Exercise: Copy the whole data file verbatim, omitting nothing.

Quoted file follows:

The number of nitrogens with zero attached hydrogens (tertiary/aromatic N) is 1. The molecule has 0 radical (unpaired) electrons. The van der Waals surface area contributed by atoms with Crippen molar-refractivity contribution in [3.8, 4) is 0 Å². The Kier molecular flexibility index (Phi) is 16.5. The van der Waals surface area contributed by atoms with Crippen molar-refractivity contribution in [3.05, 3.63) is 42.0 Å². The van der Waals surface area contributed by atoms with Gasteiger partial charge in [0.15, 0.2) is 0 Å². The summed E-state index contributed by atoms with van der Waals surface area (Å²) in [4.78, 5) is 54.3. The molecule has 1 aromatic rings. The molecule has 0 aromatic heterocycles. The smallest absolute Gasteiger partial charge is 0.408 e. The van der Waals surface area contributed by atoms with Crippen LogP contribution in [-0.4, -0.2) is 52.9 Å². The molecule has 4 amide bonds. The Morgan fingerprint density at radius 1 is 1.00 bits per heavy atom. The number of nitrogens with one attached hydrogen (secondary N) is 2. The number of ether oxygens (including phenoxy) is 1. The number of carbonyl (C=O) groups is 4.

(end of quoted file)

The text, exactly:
The number of nitrogens with zero attached hydrogens (tertiary/aromatic N) is 1. The molecule has 0 radical (unpaired) electrons. The van der Waals surface area contributed by atoms with Crippen molar-refractivity contribution in [3.8, 4) is 0 Å². The Kier molecular flexibility index (Phi) is 16.5. The van der Waals surface area contributed by atoms with Crippen molar-refractivity contribution in [3.05, 3.63) is 42.0 Å². The van der Waals surface area contributed by atoms with Gasteiger partial charge in [0.15, 0.2) is 0 Å². The summed E-state index contributed by atoms with van der Waals surface area (Å²) in [4.78, 5) is 54.3. The molecule has 1 aromatic rings. The molecule has 0 aromatic heterocycles. The smallest absolute Gasteiger partial charge is 0.408 e. The van der Waals surface area contributed by atoms with Crippen LogP contribution in [-0.4, -0.2) is 52.9 Å². The molecule has 4 amide bonds. The Morgan fingerprint density at radius 1 is 1.00 bits per heavy atom. The number of nitrogens with one attached hydrogen (secondary N) is 2. The number of ether oxygens (including phenoxy) is 1. The number of carbonyl (C=O) groups is 4.